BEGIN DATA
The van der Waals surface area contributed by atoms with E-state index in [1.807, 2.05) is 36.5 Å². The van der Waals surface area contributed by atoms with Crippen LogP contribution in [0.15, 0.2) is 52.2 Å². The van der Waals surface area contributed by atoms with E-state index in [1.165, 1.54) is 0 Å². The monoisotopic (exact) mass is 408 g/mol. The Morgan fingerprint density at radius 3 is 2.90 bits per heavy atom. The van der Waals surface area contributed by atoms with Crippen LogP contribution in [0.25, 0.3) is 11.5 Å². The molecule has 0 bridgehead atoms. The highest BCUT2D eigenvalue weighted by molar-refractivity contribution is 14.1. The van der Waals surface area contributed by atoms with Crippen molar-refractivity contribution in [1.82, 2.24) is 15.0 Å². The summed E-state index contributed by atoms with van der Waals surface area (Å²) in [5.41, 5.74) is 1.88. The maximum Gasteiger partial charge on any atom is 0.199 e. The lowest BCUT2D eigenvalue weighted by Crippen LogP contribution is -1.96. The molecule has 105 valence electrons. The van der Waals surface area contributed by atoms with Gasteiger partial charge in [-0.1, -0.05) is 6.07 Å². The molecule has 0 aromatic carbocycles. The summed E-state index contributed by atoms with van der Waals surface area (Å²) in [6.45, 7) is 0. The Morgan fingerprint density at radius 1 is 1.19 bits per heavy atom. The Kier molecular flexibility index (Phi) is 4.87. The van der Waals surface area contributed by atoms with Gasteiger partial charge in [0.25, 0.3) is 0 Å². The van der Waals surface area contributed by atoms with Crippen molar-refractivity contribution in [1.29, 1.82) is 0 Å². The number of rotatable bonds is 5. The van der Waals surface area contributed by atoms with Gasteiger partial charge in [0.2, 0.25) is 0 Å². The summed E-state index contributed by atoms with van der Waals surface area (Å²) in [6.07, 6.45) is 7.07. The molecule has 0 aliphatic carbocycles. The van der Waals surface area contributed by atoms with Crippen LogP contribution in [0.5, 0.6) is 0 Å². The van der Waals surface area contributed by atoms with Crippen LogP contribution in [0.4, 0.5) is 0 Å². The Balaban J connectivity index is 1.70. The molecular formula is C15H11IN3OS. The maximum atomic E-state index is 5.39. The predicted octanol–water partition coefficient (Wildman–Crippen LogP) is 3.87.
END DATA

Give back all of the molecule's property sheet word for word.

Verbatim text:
The van der Waals surface area contributed by atoms with E-state index in [1.807, 2.05) is 36.5 Å². The van der Waals surface area contributed by atoms with Crippen LogP contribution in [0.15, 0.2) is 52.2 Å². The van der Waals surface area contributed by atoms with E-state index in [1.165, 1.54) is 0 Å². The monoisotopic (exact) mass is 408 g/mol. The Morgan fingerprint density at radius 3 is 2.90 bits per heavy atom. The van der Waals surface area contributed by atoms with Crippen LogP contribution in [0.25, 0.3) is 11.5 Å². The molecule has 0 bridgehead atoms. The highest BCUT2D eigenvalue weighted by molar-refractivity contribution is 14.1. The van der Waals surface area contributed by atoms with Crippen molar-refractivity contribution in [1.82, 2.24) is 15.0 Å². The summed E-state index contributed by atoms with van der Waals surface area (Å²) in [5.41, 5.74) is 1.88. The maximum Gasteiger partial charge on any atom is 0.199 e. The lowest BCUT2D eigenvalue weighted by Crippen LogP contribution is -1.96. The molecule has 105 valence electrons. The van der Waals surface area contributed by atoms with Gasteiger partial charge in [-0.1, -0.05) is 6.07 Å². The molecule has 0 aromatic carbocycles. The summed E-state index contributed by atoms with van der Waals surface area (Å²) in [6.45, 7) is 0. The Morgan fingerprint density at radius 1 is 1.19 bits per heavy atom. The Kier molecular flexibility index (Phi) is 4.87. The van der Waals surface area contributed by atoms with Gasteiger partial charge in [0.25, 0.3) is 0 Å². The van der Waals surface area contributed by atoms with Crippen molar-refractivity contribution in [1.29, 1.82) is 0 Å². The number of rotatable bonds is 5. The van der Waals surface area contributed by atoms with Gasteiger partial charge in [0.2, 0.25) is 0 Å². The summed E-state index contributed by atoms with van der Waals surface area (Å²) in [6.07, 6.45) is 7.07. The molecule has 0 aliphatic carbocycles. The van der Waals surface area contributed by atoms with Crippen LogP contribution in [0.5, 0.6) is 0 Å². The van der Waals surface area contributed by atoms with Crippen LogP contribution in [0.4, 0.5) is 0 Å². The Balaban J connectivity index is 1.70. The molecular formula is C15H11IN3OS. The maximum atomic E-state index is 5.39. The predicted octanol–water partition coefficient (Wildman–Crippen LogP) is 3.87.